Don't let the default reign supreme
Story of role-model Sarika Atri
Sarika said, ‘While at Google, I decided to not become a manager.
I started my career as a campus recruit for Adobe. Amazing organisation, got to learn a lot. I loved my work.
Just short of 2 years, I fell seriously ill.
I needed a 3 month bed rest. I had to leave my job.
The default would have been to go back to Adobe once I got better, but I decided to explore the world. It took me just one month to find another job.
This simple incident filled me with confidence. If I am a capable techie - I can find a job anytime!
I decided, I must focus on doing my best work and keep up my technical prowess. This has worked well for me over the years.
Ever since I was a child, I loved to solve puzzles. Writing code - even more so debugging it - gets me going.
People want to get into coding jobs. I seek out the debugging challenges and good coding opportunities come looking for me.
Not a default choice, again.
When things are not working as expected. When they are breaking apart - getting into depth and fixing it, gives me a lot of satisfaction.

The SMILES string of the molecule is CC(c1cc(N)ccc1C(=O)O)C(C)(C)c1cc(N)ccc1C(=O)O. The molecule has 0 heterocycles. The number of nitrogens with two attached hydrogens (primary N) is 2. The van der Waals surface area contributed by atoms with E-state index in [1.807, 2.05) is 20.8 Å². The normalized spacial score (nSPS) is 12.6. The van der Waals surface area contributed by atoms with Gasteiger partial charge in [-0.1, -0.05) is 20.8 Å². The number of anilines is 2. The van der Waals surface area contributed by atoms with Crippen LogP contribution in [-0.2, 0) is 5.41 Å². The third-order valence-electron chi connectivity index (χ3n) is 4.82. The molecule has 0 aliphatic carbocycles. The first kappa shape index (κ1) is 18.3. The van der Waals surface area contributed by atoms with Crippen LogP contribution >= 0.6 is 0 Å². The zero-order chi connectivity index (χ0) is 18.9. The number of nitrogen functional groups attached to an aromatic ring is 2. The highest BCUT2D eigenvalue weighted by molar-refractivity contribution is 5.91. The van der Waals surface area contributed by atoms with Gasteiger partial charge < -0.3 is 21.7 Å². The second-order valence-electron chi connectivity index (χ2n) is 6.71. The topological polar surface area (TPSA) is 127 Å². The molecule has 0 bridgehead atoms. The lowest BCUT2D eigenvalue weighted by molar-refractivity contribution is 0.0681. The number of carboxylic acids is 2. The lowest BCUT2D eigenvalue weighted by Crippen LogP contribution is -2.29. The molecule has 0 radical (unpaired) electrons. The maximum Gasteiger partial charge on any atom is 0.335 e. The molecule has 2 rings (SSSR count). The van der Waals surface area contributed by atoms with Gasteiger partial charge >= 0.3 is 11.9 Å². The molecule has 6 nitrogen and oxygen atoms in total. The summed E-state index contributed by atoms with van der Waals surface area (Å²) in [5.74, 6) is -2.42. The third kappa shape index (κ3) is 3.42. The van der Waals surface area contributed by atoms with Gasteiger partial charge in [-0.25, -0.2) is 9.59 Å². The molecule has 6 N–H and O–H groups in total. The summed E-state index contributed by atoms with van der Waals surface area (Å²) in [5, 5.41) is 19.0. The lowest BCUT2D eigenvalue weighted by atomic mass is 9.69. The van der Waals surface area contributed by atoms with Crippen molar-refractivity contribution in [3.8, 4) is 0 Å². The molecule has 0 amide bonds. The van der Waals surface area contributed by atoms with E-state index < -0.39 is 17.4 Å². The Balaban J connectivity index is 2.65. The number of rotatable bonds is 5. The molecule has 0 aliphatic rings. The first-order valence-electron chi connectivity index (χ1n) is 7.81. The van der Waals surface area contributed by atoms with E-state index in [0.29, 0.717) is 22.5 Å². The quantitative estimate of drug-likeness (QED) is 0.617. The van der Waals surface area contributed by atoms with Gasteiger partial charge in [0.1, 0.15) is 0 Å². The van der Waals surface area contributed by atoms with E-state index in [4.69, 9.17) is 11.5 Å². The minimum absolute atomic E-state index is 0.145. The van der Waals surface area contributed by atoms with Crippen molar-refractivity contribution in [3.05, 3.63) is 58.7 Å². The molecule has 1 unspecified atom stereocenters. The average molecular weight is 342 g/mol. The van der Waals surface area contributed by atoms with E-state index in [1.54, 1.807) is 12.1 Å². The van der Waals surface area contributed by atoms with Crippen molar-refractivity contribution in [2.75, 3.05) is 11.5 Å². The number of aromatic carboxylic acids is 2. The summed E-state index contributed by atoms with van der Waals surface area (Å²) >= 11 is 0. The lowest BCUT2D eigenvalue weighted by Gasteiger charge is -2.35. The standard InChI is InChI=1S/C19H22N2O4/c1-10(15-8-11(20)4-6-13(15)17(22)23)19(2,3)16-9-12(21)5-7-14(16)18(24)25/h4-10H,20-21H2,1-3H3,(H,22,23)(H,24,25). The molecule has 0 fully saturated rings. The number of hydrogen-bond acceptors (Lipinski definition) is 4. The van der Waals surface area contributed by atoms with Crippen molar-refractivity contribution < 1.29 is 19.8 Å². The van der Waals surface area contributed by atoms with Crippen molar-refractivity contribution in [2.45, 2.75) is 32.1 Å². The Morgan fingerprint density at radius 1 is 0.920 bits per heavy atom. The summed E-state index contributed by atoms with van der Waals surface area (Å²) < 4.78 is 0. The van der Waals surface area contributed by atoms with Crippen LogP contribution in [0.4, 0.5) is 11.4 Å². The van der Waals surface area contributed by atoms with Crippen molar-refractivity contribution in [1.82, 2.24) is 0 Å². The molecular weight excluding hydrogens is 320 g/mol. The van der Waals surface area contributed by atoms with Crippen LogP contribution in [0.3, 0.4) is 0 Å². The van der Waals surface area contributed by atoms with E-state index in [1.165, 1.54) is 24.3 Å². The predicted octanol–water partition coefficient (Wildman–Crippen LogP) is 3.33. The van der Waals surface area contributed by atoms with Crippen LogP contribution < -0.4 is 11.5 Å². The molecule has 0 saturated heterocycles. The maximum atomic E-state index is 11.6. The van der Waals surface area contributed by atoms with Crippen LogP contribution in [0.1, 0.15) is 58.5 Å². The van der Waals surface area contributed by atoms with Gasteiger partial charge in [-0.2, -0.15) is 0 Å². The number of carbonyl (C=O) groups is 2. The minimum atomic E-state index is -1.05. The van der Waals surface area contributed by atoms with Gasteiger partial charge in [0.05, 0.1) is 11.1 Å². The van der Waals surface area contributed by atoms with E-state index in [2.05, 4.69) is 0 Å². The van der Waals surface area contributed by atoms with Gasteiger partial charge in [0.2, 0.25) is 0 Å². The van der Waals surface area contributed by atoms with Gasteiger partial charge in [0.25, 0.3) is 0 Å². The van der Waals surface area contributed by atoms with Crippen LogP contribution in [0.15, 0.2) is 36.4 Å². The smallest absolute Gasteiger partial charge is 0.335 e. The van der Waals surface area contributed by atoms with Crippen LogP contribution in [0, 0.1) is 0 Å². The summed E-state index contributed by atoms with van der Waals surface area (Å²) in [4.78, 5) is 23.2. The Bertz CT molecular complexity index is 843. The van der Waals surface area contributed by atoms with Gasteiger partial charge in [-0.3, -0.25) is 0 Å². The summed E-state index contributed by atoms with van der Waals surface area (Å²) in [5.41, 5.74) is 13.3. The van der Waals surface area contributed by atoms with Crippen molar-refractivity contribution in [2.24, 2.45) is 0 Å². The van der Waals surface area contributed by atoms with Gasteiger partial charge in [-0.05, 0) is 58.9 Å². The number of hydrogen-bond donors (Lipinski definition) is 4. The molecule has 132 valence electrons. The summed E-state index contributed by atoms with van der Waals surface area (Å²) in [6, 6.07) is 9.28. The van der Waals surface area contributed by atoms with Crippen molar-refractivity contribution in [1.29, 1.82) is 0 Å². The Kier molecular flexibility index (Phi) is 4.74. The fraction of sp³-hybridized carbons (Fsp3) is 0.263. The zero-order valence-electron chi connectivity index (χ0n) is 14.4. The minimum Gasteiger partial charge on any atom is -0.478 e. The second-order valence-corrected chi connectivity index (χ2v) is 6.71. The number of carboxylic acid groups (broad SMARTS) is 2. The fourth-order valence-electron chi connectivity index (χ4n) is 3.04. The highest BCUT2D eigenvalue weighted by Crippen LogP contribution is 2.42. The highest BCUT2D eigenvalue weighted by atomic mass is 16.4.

I loved doing this. As I continued to do this well, new opportunities also kept coming.
If you are good at what you do, the default is to get promoted to a manager.
I decided to not do this.
General perception is that architect roles are for those who like working solo or go deep in a certain problem space.
I was not like that. I wanted to mentor others and I figured, I don't have to be a manager formally to do so.
I began to work with colleagues across geographies in mid and early careers. They would speak to me freely because I was a friend, not an authority.
Work-life balance, career advice, what to focus on and what not to - I helped friends figure these out for themselves.
When I think about the problems I am solving, I don't think just about what I am being told to do.
I look for the invisible, non-functional requirements too.
This translates into how I work and what I share with my mentees.
By now, you know, the default is not my choice :)
I am 41 now and six years ago; I put my daughter in Karate school. I joined her and became her classmate as well.
Two payoffs in that.
One - I am fit. I will probably become a black belt next year :)
Two - I set the ball in motion for me to be friends with my daughter.
I can now discuss my work situations as well with her, and it is good grooming for her.
She was the one who helped me decide when it was time to quit a toxic role.
With my tech work and mentoring, I have carved a niche for myself.
Without being a manager I can continue to do good technical work and also invest myself in mentoring to have the impact on others as well.
I would urge you to make your choices consciously too rather than letting the default reign supreme.